The International Olympic Committee (IOC) will not only award the Winter Youth Olympics to countries who have hosted the main Games and the door is open for smaller nations to stage the event, according to a senior official at the organisation.
Olympic Games executive director Christophe Dubi insisted the need for cities to use existing venues would not restrict the pool of candidates to hold the Winter Youth Olympic Games.
Gangwon Province was last week awarded the 2024 edition of the event and will use venues from the 2018 Winter Olympics in Pyeongchang and Gangwon.
Lillehammer also held the main Winter Games in 1994 before staging the 2016 Youth Olympics.
The IOC has warned cities not to construct expensive and technical venues for the Winter Youth Games, such as sliding centres, limiting the number who can host the event.
But Dubi claimed the 2020 Winter Youth Olympics - which blends new host venues like Les Tuffes in France with two-time Winter Games host St Moritz - were an example of a model that "works extremely wel".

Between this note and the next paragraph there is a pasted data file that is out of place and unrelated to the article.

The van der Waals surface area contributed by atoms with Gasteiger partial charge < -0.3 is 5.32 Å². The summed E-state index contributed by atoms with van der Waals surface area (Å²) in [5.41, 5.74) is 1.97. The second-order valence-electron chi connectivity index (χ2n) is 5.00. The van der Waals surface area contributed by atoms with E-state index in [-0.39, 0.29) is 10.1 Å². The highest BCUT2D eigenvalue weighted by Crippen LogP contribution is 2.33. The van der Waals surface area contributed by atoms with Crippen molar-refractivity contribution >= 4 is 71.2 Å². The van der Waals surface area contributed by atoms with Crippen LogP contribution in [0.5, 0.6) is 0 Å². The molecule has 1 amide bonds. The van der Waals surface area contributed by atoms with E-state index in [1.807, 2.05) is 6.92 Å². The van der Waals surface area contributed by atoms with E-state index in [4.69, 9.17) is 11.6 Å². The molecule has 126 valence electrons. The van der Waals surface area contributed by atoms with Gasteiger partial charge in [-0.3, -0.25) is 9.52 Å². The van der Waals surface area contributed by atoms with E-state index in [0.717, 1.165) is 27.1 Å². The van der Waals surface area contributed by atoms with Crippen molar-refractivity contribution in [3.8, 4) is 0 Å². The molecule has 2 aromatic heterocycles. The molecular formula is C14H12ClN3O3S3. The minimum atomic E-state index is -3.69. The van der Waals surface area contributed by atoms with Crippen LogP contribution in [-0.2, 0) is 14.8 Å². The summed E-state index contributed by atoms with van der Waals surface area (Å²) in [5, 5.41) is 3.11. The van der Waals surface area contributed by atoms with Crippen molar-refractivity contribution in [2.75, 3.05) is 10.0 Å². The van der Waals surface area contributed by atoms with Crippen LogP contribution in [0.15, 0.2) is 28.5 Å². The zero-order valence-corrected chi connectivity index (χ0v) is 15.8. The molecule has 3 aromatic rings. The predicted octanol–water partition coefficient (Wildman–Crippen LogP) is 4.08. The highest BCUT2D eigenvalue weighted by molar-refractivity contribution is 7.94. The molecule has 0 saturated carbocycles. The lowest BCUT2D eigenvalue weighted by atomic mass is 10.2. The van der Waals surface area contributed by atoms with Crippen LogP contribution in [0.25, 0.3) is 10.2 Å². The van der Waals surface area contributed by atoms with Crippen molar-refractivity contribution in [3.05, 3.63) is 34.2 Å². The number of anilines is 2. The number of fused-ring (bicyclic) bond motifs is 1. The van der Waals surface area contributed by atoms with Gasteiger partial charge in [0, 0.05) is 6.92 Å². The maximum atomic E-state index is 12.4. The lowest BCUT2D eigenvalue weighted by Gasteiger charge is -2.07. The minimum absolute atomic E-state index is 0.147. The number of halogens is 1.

"We have the opportunities for both," Dubi said.
"It makes sense to go back to Gangwon, they have delivered the Games and they have a legacy plan and part of the legacy vision is to host events, so there we had a formidable opportunity.
"But also here in the context of the Les Tuffes, for example, which has never had the Winter Olympic Games, but at the same time is able to host the Youth Games, a model which works extremely well.
"If you project yourself in the future it is all positive because you have the opportunity to either go back to have hosted the Winter Games, or give the opportunity to smaller cities and resorts.
"Looking at the plate of opportunity, it is pretty full."